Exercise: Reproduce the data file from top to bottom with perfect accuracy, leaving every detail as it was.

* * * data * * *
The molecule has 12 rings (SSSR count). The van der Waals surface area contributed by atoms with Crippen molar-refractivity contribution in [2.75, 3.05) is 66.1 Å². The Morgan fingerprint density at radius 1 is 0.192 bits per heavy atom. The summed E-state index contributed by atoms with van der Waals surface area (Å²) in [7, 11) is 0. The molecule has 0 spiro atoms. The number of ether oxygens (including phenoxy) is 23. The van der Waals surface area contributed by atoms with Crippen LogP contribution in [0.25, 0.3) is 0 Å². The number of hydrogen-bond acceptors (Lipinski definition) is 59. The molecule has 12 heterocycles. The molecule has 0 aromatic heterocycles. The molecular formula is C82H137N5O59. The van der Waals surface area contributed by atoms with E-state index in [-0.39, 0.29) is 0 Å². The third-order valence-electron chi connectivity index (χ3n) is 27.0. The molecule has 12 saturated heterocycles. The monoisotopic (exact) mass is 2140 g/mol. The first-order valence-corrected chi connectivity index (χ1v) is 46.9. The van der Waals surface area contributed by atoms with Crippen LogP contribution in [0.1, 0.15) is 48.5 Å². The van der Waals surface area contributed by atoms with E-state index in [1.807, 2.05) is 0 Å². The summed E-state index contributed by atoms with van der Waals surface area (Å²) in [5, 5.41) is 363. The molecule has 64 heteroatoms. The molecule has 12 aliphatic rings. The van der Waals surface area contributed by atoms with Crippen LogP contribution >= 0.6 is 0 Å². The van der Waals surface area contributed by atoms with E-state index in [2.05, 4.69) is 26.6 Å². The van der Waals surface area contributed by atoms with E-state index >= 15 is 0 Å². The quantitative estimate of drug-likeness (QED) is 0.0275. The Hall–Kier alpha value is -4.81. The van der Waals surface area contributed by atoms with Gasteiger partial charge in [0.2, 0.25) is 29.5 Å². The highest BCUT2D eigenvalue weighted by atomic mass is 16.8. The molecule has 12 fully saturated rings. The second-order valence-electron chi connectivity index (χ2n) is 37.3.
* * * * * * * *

The molecule has 12 rings (SSSR count). The van der Waals surface area contributed by atoms with Crippen molar-refractivity contribution in [2.75, 3.05) is 66.1 Å². The Morgan fingerprint density at radius 1 is 0.192 bits per heavy atom. The summed E-state index contributed by atoms with van der Waals surface area (Å²) in [7, 11) is 0. The molecule has 0 spiro atoms. The number of ether oxygens (including phenoxy) is 23. The van der Waals surface area contributed by atoms with Crippen LogP contribution in [0.25, 0.3) is 0 Å². The number of hydrogen-bond acceptors (Lipinski definition) is 59. The molecule has 12 heterocycles. The molecule has 0 aromatic heterocycles. The molecular formula is C82H137N5O59. The van der Waals surface area contributed by atoms with E-state index in [-0.39, 0.29) is 0 Å². The third-order valence-electron chi connectivity index (χ3n) is 27.0. The molecule has 12 saturated heterocycles. The monoisotopic (exact) mass is 2140 g/mol. The first-order valence-corrected chi connectivity index (χ1v) is 46.9. The van der Waals surface area contributed by atoms with Crippen LogP contribution in [0.1, 0.15) is 48.5 Å². The van der Waals surface area contributed by atoms with E-state index in [1.807, 2.05) is 0 Å². The summed E-state index contributed by atoms with van der Waals surface area (Å²) in [5, 5.41) is 363. The molecule has 64 heteroatoms. The molecule has 12 aliphatic rings. The van der Waals surface area contributed by atoms with Crippen LogP contribution >= 0.6 is 0 Å². The van der Waals surface area contributed by atoms with E-state index in [2.05, 4.69) is 26.6 Å². The van der Waals surface area contributed by atoms with E-state index >= 15 is 0 Å². The quantitative estimate of drug-likeness (QED) is 0.0275. The Hall–Kier alpha value is -4.81. The van der Waals surface area contributed by atoms with Gasteiger partial charge in [0.2, 0.25) is 29.5 Å². The highest BCUT2D eigenvalue weighted by atomic mass is 16.8. The molecule has 12 fully saturated rings. The second-order valence-electron chi connectivity index (χ2n) is 37.3.